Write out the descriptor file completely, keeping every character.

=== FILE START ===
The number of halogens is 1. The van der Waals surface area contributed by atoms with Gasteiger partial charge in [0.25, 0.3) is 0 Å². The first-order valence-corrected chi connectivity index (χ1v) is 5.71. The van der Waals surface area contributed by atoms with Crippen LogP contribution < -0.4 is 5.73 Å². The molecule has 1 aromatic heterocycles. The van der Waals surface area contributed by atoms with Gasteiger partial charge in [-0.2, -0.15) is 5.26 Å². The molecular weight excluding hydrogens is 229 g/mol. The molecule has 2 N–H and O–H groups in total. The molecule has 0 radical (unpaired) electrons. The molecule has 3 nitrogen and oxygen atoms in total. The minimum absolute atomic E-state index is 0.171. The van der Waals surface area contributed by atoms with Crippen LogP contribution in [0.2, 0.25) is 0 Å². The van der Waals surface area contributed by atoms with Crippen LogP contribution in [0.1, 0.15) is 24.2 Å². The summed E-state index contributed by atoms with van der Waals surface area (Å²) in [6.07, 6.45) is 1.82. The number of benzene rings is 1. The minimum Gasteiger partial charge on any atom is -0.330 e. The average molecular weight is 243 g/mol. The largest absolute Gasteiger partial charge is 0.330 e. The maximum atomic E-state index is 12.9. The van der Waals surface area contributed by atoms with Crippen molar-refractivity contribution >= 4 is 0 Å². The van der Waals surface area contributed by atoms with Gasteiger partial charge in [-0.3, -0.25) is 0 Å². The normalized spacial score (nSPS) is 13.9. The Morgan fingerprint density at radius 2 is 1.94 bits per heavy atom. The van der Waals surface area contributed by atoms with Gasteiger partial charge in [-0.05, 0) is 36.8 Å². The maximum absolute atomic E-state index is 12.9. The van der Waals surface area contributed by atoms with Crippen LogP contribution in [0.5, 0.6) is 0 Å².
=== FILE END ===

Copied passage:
The number of halogens is 1. The van der Waals surface area contributed by atoms with Gasteiger partial charge in [0.25, 0.3) is 0 Å². The first-order valence-corrected chi connectivity index (χ1v) is 5.71. The van der Waals surface area contributed by atoms with Crippen LogP contribution < -0.4 is 5.73 Å². The molecule has 1 aromatic heterocycles. The van der Waals surface area contributed by atoms with Gasteiger partial charge in [-0.2, -0.15) is 5.26 Å². The molecular weight excluding hydrogens is 229 g/mol. The molecule has 2 N–H and O–H groups in total. The molecule has 0 radical (unpaired) electrons. The molecule has 3 nitrogen and oxygen atoms in total. The minimum absolute atomic E-state index is 0.171. The van der Waals surface area contributed by atoms with Crippen LogP contribution in [0.2, 0.25) is 0 Å². The van der Waals surface area contributed by atoms with Crippen LogP contribution in [0.1, 0.15) is 24.2 Å². The summed E-state index contributed by atoms with van der Waals surface area (Å²) in [6.07, 6.45) is 1.82. The number of benzene rings is 1. The minimum Gasteiger partial charge on any atom is -0.330 e. The average molecular weight is 243 g/mol. The largest absolute Gasteiger partial charge is 0.330 e. The maximum atomic E-state index is 12.9. The van der Waals surface area contributed by atoms with Crippen molar-refractivity contribution >= 4 is 0 Å². The van der Waals surface area contributed by atoms with Gasteiger partial charge in [-0.3, -0.25) is 0 Å². The normalized spacial score (nSPS) is 13.9. The Morgan fingerprint density at radius 2 is 1.94 bits per heavy atom. The van der Waals surface area contributed by atoms with Gasteiger partial charge in [-0.05, 0) is 36.8 Å². The maximum absolute atomic E-state index is 12.9. The van der Waals surface area contributed by atoms with Crippen LogP contribution in [0.5, 0.6) is 0 Å².